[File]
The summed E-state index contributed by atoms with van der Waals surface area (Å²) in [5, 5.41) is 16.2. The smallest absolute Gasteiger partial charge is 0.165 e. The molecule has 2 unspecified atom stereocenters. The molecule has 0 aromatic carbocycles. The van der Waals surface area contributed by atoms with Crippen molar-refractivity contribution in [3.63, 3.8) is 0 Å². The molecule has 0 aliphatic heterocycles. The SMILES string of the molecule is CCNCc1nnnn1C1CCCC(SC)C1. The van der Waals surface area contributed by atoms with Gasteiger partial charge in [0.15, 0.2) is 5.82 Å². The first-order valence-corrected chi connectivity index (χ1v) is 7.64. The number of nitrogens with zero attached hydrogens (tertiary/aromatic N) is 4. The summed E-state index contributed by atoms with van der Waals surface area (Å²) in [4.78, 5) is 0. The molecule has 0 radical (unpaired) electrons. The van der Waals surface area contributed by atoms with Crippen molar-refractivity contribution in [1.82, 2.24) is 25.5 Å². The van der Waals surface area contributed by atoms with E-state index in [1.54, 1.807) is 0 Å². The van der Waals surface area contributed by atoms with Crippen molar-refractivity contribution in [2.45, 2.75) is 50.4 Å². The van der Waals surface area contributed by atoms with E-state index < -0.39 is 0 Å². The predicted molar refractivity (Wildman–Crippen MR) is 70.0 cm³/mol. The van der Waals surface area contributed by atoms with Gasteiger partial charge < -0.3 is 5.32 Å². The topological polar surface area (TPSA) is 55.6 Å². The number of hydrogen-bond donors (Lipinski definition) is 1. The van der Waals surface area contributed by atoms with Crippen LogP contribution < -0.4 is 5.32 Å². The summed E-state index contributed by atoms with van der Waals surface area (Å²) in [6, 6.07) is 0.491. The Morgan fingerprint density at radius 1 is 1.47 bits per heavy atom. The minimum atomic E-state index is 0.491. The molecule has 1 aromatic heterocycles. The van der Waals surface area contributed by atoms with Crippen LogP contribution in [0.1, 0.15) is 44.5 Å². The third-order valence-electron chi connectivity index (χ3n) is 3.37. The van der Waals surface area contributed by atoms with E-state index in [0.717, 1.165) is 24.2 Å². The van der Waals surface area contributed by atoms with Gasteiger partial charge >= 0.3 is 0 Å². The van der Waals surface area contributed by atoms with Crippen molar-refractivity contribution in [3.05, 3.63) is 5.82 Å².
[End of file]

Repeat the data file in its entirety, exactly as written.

The summed E-state index contributed by atoms with van der Waals surface area (Å²) in [5, 5.41) is 16.2. The smallest absolute Gasteiger partial charge is 0.165 e. The molecule has 2 unspecified atom stereocenters. The molecule has 0 aromatic carbocycles. The van der Waals surface area contributed by atoms with Crippen molar-refractivity contribution in [3.63, 3.8) is 0 Å². The molecule has 0 aliphatic heterocycles. The SMILES string of the molecule is CCNCc1nnnn1C1CCCC(SC)C1. The van der Waals surface area contributed by atoms with Gasteiger partial charge in [0.15, 0.2) is 5.82 Å². The first-order valence-corrected chi connectivity index (χ1v) is 7.64. The number of nitrogens with zero attached hydrogens (tertiary/aromatic N) is 4. The summed E-state index contributed by atoms with van der Waals surface area (Å²) in [4.78, 5) is 0. The molecule has 0 radical (unpaired) electrons. The van der Waals surface area contributed by atoms with Crippen molar-refractivity contribution in [1.82, 2.24) is 25.5 Å². The van der Waals surface area contributed by atoms with E-state index in [1.54, 1.807) is 0 Å². The van der Waals surface area contributed by atoms with Crippen molar-refractivity contribution in [2.45, 2.75) is 50.4 Å². The van der Waals surface area contributed by atoms with E-state index < -0.39 is 0 Å². The predicted molar refractivity (Wildman–Crippen MR) is 70.0 cm³/mol. The van der Waals surface area contributed by atoms with Gasteiger partial charge < -0.3 is 5.32 Å². The topological polar surface area (TPSA) is 55.6 Å². The number of hydrogen-bond donors (Lipinski definition) is 1. The van der Waals surface area contributed by atoms with Crippen LogP contribution < -0.4 is 5.32 Å². The summed E-state index contributed by atoms with van der Waals surface area (Å²) in [6, 6.07) is 0.491. The Morgan fingerprint density at radius 1 is 1.47 bits per heavy atom. The minimum atomic E-state index is 0.491. The molecule has 1 aromatic heterocycles. The van der Waals surface area contributed by atoms with Crippen LogP contribution in [0.1, 0.15) is 44.5 Å². The third-order valence-electron chi connectivity index (χ3n) is 3.37. The van der Waals surface area contributed by atoms with E-state index in [0.717, 1.165) is 24.2 Å². The van der Waals surface area contributed by atoms with Gasteiger partial charge >= 0.3 is 0 Å². The van der Waals surface area contributed by atoms with Crippen molar-refractivity contribution in [3.05, 3.63) is 5.82 Å².